Creating a Green Oasis

"When I was a student, I always got depressed when I came back to Dimona," says Etti Ben Shimol, 30, of the environmental organization Negev Bar Kayama (Sustainable Negev). "I felt like I was coming to a dreary place with tired people. A person who lives in a poor environment feels poor. He enters a cycle of apathy and inactivity."

Now, says Ben Shimol, things look different in Dimona. The city, which had been stuck with the image of an unsophisticated place, has been undergoing a green revolution in the past year. Compared to other Israeli cities, it is a pioneer in this field.

"The feeling is different," says Ben Shimol. "The environmental changes have had an effect. My husband and I returned to Dimona as part of a group of young college graduates. For many years we wanted to come back and we couldn't. Now I feel I can raise my children here."

Negev Bar Kayama, established in 1998 to improve the environment in the south, is at the forefront of the change. Bilha Givon, who founded the organization, is spearheading the current efforts in Dimona, along with mayor Meir Cohen. Ben Shimol, who has a master's degree in education, is coordinating projects in the local kindergartens and in four elementary schools.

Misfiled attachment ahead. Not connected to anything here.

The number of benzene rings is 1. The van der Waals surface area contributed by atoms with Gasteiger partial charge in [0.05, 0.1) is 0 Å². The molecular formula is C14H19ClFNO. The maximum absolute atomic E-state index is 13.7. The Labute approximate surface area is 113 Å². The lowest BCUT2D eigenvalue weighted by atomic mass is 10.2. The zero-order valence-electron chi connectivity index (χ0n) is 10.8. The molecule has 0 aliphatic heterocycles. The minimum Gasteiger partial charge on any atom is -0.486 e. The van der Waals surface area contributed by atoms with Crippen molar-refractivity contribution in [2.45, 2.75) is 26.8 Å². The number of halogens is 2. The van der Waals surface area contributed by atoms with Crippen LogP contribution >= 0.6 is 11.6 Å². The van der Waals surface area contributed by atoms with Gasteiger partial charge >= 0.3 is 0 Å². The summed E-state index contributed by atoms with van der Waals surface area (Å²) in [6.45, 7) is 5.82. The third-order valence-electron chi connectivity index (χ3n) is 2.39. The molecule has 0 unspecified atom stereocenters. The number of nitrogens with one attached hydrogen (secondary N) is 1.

"We built an educational program that promotes environmental awareness, and we integrated the topic in all subjects studied from first through sixth grades," she notes with pride.

Ten other schools have expressed a willingness to join the program. "As awareness increases, so does the demand for green programs," says Cohen. "The concept is to have the dialogue here involve the environment. Today I receive calls from residents at 1 A.M. when they see white smoke billowing from a factory smokestack and think there may be some 'irregular activity' going on there. Before this, when did I receive calls about these kinds of issues?"

In desert mode

Cohen says he is also trying to work with very limited budgets at his disposal. "We replaced all of the asbestos pipes that carried drinking water in the city, even though they could have been used for many more years. The entire landscaping system has switched to desert mode in order to save water. Our flagship project is a sewage purification plant. In another 10 months it will be up and running, and will provide treated water for all of the city's needs. In the new neighborhoods, the infrastructure is already in place to link them to the purification plant."